(This is the second of three posts in a series about neuromarketing criticisms. The first post is here.)
This concern is closely to the question from the previous post about mind-reading. If neuromarketers can read our minds, they can discover ways to manipulate us into buying things that we wouldn’t buy otherwise. In other words, if they can find the “buy buttons” hidden in our brains, they can push them.
The popular press loves the “buy button” metaphor and regularly suggests that neuroscientists are on the verge of identifying this magical source of consumer control that will allow marketers to turn consumers into mindless buying machines (we prefer the term zombie consumers) at the marketer’s command.
There is only one flaw in this deliciously terrifying scenario: Brains don’t work that way. There is no “buy button” in the brain. Purchase decisions are complex behaviors that play out over time, engage both conscious and nonconscious processes, force trade-offs between anticipation of reward and the pain of paying for it and, most important, are subject to a multitude of influences that exist outside the buyer’s mind. Ferrari may try to press the “buy button” in your brain as often as it likes, but until you have $250,000 in your bank account, you’re not going to buy that new Testarossa.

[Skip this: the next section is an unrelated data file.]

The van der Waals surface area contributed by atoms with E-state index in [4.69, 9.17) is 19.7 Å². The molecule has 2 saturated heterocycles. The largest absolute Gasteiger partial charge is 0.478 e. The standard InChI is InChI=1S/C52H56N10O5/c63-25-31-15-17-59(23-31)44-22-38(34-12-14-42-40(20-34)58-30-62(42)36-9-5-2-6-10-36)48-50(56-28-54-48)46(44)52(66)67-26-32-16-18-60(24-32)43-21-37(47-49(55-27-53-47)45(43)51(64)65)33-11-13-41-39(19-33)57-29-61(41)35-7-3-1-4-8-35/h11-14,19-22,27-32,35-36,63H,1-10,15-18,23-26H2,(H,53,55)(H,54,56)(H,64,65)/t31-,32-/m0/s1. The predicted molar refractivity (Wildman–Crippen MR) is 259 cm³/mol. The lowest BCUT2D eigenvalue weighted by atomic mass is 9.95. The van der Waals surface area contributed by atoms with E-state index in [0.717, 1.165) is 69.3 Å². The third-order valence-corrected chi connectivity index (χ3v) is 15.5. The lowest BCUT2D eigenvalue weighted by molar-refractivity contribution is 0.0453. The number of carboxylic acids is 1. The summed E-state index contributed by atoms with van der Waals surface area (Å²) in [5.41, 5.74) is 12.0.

We do believe that neuromarketing, properly deployed, can result in products and brands that are more appealing to consumers, increase the effectiveness of marketing, and result in higher sales, revenues, and profits. Currently this is a hypothesis rather than a proven fact, but it’s being tested around the world. We believe that a science-based understanding of neuromarketing principles can create opportunities for marketers to influence consumers’ decisions and actions more effectively. This will happen not because marketers have more control, but because they’ll be providing products that are more appealing.
As the novelist William Gibson has famously observed, “The future is already here — it’s just not very evenly distributed.” And so it is with neuromarketing. If this new field confers a competitive advantage to its early adopters, it will grow into a mainstream practice, and those advantages will even out across the marketplace. If it makes marketing more efficient and less wasteful, those savings will spread back into the economy in the form of lower prices, better products, or increased shareholder value. If it doesn’t confer competitive value, it’ll be displaced by other methodologies that perform better. Either way, these significant changes will occur without any “buy buttons” being pressed.